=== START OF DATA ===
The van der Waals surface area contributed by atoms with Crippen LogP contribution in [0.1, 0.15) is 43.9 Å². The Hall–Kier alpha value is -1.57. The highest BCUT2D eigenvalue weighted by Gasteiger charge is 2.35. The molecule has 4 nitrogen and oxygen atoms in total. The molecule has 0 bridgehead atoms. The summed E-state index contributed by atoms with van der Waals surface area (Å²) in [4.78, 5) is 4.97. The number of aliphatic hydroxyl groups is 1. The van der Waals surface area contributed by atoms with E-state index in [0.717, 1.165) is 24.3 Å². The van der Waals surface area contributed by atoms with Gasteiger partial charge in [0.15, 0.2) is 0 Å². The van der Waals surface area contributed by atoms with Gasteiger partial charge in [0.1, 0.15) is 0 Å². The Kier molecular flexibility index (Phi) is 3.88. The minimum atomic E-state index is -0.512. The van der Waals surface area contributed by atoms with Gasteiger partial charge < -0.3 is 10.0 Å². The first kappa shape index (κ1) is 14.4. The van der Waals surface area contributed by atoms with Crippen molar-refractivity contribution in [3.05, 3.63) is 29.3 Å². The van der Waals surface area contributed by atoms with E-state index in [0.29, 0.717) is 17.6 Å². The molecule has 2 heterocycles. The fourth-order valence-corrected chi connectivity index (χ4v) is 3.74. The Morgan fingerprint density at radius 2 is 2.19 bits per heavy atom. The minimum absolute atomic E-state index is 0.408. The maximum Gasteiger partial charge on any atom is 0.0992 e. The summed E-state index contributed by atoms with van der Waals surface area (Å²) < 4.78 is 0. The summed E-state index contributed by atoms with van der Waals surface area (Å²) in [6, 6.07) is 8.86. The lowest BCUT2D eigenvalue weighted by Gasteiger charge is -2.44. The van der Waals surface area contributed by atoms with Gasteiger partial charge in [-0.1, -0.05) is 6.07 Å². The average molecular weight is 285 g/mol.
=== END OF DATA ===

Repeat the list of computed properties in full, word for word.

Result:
The van der Waals surface area contributed by atoms with Crippen LogP contribution in [0.1, 0.15) is 43.9 Å². The Hall–Kier alpha value is -1.57. The highest BCUT2D eigenvalue weighted by Gasteiger charge is 2.35. The molecule has 4 nitrogen and oxygen atoms in total. The molecule has 0 bridgehead atoms. The summed E-state index contributed by atoms with van der Waals surface area (Å²) in [4.78, 5) is 4.97. The number of aliphatic hydroxyl groups is 1. The van der Waals surface area contributed by atoms with E-state index in [0.717, 1.165) is 24.3 Å². The van der Waals surface area contributed by atoms with Gasteiger partial charge in [0.15, 0.2) is 0 Å². The van der Waals surface area contributed by atoms with Gasteiger partial charge in [0.1, 0.15) is 0 Å². The Kier molecular flexibility index (Phi) is 3.88. The minimum atomic E-state index is -0.512. The van der Waals surface area contributed by atoms with Gasteiger partial charge < -0.3 is 10.0 Å². The first kappa shape index (κ1) is 14.4. The van der Waals surface area contributed by atoms with Crippen molar-refractivity contribution in [3.05, 3.63) is 29.3 Å². The van der Waals surface area contributed by atoms with E-state index in [0.29, 0.717) is 17.6 Å². The molecule has 2 heterocycles. The fourth-order valence-corrected chi connectivity index (χ4v) is 3.74. The Morgan fingerprint density at radius 2 is 2.19 bits per heavy atom. The minimum absolute atomic E-state index is 0.408. The maximum Gasteiger partial charge on any atom is 0.0992 e. The summed E-state index contributed by atoms with van der Waals surface area (Å²) < 4.78 is 0. The summed E-state index contributed by atoms with van der Waals surface area (Å²) in [6, 6.07) is 8.86. The lowest BCUT2D eigenvalue weighted by Gasteiger charge is -2.44. The van der Waals surface area contributed by atoms with Gasteiger partial charge in [-0.1, -0.05) is 6.07 Å². The average molecular weight is 285 g/mol.